Rapid assessments of hemostatic function are essential in the management of bleeding due to trauma, major surgery, or hereditary hemorrhagic diseases.[1–3] As a global hemostatic test, thromboelastography (TEG) can give immediate results reflecting platelet function, thrombin generation, fibrinogen levels, and fibrinolysis and with bedside availability.[4,5] Thus, TEG has been successfully used for coagulation assessment in trauma and perioperative care and for bleeding assessment in hemophilic patients.[1–3]
A series of values can be derived from a TEG tracing.[6–8] Compared with the routine coagulation tests including activated partial thromboplastin time (APTT), international normalized ratio (INR), fibrinogen, and platelets, some of the TEG values describe similar aspects of the coagulation process. For example, R values can be compared with INR and APTT, since the endpoint of these tests is the detection of coagulation; and K, angle, and maximal amplitude (MA) values can be compared with platelet counts and fibrinogen concentration, since all these tests are involved in the initiation of coagulation and are associated with the final clot strength.[1–5] Since the measuring methods are extremely different, then the question is raised as to what extent the TEG parameters can reflect the changes of corresponding conventional tests.
Fractures are common among aged people and have a high mortality rate within 1 year after the fracture.[9,10] Evaluation of patients’ coagulation function is important since the fractures may alter many of the patients’ coagulation ability. Enhanced clot formation on a TEG test may be associated with a hypercoagulable status.[12,13] Indeed, R time, K time, MA, and angle were found to have been changed in surgical patients as compared to in healthy controls.[12–14]
In this research, we aimed to analyze the TEG parameters of aged fracture patients and clarify their change of coagulation status before surgery. Since there are a paucity of studies comparing TEG assessments with conventional coagulation tests, we did a correlation analysis of the TEG parameters with INR, APTT, fibrinogen, and platelet values in order to clarify the relationship of TEG tests with conventional coagulation tests.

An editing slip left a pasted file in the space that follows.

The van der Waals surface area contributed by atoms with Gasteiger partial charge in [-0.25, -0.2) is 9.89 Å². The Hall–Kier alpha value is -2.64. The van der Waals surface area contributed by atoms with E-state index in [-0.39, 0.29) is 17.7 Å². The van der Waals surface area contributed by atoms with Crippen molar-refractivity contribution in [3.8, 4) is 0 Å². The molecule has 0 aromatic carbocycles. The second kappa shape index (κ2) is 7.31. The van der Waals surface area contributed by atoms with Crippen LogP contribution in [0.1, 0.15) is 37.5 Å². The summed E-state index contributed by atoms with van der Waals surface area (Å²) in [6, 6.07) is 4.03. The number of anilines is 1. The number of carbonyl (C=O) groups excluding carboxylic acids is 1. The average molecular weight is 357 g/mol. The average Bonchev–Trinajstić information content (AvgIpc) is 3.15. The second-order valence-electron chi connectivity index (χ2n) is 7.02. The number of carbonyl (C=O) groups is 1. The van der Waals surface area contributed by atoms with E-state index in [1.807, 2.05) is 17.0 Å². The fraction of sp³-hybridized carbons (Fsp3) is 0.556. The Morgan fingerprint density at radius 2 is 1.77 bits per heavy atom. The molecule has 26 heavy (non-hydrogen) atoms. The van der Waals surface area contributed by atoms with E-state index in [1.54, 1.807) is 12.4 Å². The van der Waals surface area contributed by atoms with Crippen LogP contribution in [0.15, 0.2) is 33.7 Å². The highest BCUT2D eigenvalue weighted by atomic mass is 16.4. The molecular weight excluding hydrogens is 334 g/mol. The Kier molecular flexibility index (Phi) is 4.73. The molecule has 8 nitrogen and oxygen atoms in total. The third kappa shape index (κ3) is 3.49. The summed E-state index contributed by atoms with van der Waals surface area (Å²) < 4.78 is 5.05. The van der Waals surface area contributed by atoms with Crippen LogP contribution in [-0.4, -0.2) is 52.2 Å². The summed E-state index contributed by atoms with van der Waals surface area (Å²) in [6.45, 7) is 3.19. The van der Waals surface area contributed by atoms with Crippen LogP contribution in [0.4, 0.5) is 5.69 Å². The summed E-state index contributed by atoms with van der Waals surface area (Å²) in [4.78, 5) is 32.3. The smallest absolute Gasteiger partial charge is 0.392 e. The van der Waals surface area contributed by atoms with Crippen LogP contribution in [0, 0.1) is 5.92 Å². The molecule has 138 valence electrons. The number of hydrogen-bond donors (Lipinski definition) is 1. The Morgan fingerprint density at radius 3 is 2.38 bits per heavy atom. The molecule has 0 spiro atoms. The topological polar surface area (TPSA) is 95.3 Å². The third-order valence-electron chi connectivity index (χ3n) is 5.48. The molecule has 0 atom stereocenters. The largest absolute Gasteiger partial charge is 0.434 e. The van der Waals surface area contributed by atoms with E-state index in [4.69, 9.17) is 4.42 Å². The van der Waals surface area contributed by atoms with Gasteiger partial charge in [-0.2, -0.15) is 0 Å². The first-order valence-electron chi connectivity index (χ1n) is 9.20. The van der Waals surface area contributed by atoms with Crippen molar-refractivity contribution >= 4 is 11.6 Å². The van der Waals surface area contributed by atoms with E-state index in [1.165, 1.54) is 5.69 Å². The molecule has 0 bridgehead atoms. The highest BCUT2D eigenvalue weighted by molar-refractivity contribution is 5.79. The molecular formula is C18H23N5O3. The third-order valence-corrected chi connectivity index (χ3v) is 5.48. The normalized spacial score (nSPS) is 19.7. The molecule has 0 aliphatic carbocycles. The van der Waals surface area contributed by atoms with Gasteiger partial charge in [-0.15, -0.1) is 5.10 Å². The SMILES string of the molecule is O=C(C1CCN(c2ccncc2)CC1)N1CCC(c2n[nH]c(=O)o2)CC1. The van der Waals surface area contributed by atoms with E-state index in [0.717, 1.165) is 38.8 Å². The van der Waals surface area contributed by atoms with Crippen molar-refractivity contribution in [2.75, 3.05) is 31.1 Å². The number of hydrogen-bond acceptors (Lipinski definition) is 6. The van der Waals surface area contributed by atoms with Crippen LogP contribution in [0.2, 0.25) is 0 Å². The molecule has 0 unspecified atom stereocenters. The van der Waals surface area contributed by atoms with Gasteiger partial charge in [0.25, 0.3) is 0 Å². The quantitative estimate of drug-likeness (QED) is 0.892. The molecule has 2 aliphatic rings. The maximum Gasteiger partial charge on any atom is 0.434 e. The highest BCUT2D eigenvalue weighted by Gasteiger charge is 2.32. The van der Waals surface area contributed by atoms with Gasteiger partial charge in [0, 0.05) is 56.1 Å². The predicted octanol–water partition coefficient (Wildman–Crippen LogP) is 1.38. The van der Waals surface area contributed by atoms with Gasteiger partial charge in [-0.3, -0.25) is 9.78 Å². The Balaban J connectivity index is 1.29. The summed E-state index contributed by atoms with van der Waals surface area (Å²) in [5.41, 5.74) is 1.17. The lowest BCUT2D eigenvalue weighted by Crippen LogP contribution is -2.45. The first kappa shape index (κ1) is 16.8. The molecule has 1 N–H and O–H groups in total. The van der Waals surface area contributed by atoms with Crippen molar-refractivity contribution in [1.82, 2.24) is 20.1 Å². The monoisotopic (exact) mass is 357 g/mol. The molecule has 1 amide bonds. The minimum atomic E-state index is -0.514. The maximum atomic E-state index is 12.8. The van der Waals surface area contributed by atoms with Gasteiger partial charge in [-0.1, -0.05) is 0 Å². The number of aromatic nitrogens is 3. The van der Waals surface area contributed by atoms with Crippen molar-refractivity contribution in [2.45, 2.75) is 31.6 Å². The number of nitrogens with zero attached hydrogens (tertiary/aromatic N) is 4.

2 Materials and method
Forty fracture patients (27 femur and 13 humerus) over 60 years old were admitted to the hospital from September 2013 to February 2015. TEG tests were administered within 4 hours after the fracture and before surgery to check whether their coagulation status was suitable for surgery. Their medical records were collected with approval from the institutional ethical review board of Peking University People's Hospital. Forty healthy adults with matching ages were enrolled in the control group, all of whom had previously had physical examinations and selected TEG as a test for coagulation function, and their records were collected. All selected individuals had given informed consent and were without complications and chronic diseases and without medication intakes; and patients who were diagnosed with thromboembolic events afterwards were excluded in our research.
2.2 Blood sampling and TEG assay procedure
Venous blood was collected in the Vacutainer tubes (Becton Dickinson) containing 1/10 volume of 0.129 M sodium citrate. APTT, INR, and fibrinogen levels were measured by ACL TOP700 (Instrumentation Laboratory) with plasma from citrated blood. Platelet count was measured by Sysmex XE-2100 (TOA Medical Electronics, Kobe, Japan) with blood collected in Vacutainer K3-EDTA tubes (Becton Dickinson).